Europe was by far the most common culprit in the answers I received, both official and anecdotal. People in the US take vacations in July and August too of course, as Lowrie rightly pointed out, but the European vacation is a bit more institutionalized than the US equivalent. European Union law stipulates a minimum of four weeks paid vacation, and many countries guarantee even more. Visit Paris in the summer for instance and it can feel like half the city’s shut down at times, with a sizable percentage of the local populace fleeing the city (and the heat).
Thus even if you’re planning to spend your entire summer in a basement in Ohio, Europe’s vacation habits have a knock-on effect. Publishers don’t want to target a market that won’t show up.
And there’s an even more pressing concern in some cases: The publishers themselves are on vacation. There were more than a couple publishers I reached out to who declined to comment on this story because the right person to do so was, you guessed it, out on vacation. Not the best time to release a game, perhaps.
Hell, I pitched this story while out on vacation.
Then again, that very fact leads me to the counterpoint I heard from a number of people. Sure, it made sense to avoid July when your game needed to be purchased off a shelf in a store, then hooked up to a TV at home or played on a massive desktop machine—but that’s not the world we live in anymore. Technology has lifted some of those limitations, and portable gaming systems, be they gaming laptops or the Nintendo Switch, are far more common now. That in mind, does it still make sense to avoid July?
De Sousa and Dotemu/The Arcade Crew don’t think so, having released the acclaimed Blazing Chrome on July 11. “On an indie level, it doesn’t make a huge difference to release a game in July or in March, except that there are fewer games in July, which is actually good for us—more visibility, less competition,” said De Sousa. “If you’re counting on 5 million sales in your first month like a AAA launch, that might be problematic. For us, not so much.”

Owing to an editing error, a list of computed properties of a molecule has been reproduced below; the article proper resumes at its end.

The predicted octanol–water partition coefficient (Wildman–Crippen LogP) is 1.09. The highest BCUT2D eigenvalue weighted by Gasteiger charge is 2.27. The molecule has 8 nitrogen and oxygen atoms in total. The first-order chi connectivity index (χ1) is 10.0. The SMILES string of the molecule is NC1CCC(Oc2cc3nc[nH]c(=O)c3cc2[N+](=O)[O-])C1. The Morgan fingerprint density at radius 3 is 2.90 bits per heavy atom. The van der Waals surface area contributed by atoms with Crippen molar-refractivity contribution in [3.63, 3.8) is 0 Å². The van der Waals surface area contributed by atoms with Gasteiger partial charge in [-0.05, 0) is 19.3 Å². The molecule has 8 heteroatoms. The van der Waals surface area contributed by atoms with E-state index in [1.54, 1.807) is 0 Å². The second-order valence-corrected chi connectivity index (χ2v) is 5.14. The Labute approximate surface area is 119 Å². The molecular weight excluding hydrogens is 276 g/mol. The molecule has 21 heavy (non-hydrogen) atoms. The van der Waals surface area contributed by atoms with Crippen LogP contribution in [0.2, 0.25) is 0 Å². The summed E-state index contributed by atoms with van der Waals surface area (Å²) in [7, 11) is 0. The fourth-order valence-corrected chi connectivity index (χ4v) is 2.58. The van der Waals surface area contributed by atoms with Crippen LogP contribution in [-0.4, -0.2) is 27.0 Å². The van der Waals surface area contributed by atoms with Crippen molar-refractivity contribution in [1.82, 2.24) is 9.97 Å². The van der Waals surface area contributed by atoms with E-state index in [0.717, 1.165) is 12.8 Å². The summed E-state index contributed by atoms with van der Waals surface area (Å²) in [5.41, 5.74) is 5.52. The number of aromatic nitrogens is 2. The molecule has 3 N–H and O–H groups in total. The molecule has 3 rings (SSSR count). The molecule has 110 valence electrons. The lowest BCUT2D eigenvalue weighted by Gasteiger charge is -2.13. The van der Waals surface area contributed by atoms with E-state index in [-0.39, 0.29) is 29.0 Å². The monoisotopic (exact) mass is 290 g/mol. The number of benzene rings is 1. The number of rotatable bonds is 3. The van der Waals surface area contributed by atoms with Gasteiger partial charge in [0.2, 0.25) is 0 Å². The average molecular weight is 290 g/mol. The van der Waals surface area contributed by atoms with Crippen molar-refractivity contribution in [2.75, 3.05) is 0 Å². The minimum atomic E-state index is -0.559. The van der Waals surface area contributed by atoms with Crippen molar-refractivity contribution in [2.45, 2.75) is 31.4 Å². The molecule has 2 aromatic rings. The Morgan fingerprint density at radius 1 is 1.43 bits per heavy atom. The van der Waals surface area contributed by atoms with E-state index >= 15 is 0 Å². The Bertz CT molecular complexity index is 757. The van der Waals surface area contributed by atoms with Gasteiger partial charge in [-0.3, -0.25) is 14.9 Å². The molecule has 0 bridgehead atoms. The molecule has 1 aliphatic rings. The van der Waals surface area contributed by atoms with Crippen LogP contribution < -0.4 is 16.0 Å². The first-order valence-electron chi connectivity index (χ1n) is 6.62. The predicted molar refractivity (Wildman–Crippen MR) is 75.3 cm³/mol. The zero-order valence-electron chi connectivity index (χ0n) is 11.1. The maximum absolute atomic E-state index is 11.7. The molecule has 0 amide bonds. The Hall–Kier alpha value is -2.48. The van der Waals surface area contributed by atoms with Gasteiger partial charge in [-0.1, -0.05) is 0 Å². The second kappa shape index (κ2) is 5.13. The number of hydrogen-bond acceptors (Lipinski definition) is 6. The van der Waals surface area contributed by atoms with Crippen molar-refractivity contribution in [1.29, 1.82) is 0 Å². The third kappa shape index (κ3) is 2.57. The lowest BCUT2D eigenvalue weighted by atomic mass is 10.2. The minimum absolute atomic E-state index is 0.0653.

Piscatella agreed, saying he thinks July might fill out “now that digital is such a large portion of the overall market.”
And indeed we see Nintendo leading on this front, releasing Splatoon 2 in July 2017, and then a trio of high-profile Switch titles in the span of a few weeks this summer with Mario Maker 2, Dragon Quest Builders 2, and Marvel Ultimate Alliance 3. It hasn’t stopped Nintendo from saving Link’s Awakening and Pokemon for the more popular fall months, but the Switch release schedule does seem a little steadier than its competitors.
I still have some unanswered questions. I find it odd for instance that July is still so empty but August is crowded, and it makes the “vacation” explanation feel partially empty. Having visited Paris in both July and August, I can say (albeit anecdotally) that the city was much emptier in the latter—and yet August 1 is basically the start of the “fall” release schedule these days.
But if you’re bored with your backlog and looking for someone to blame? Well, blame Europe. Better yet, treasure these few weeks of respite while they last. Judging by how the rest of the calendar’s filled out, by 2025 there will be no more “slow months,” not even July.
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Hayden writes about games for PCWorld and doubles as the resident Zork enthusiast.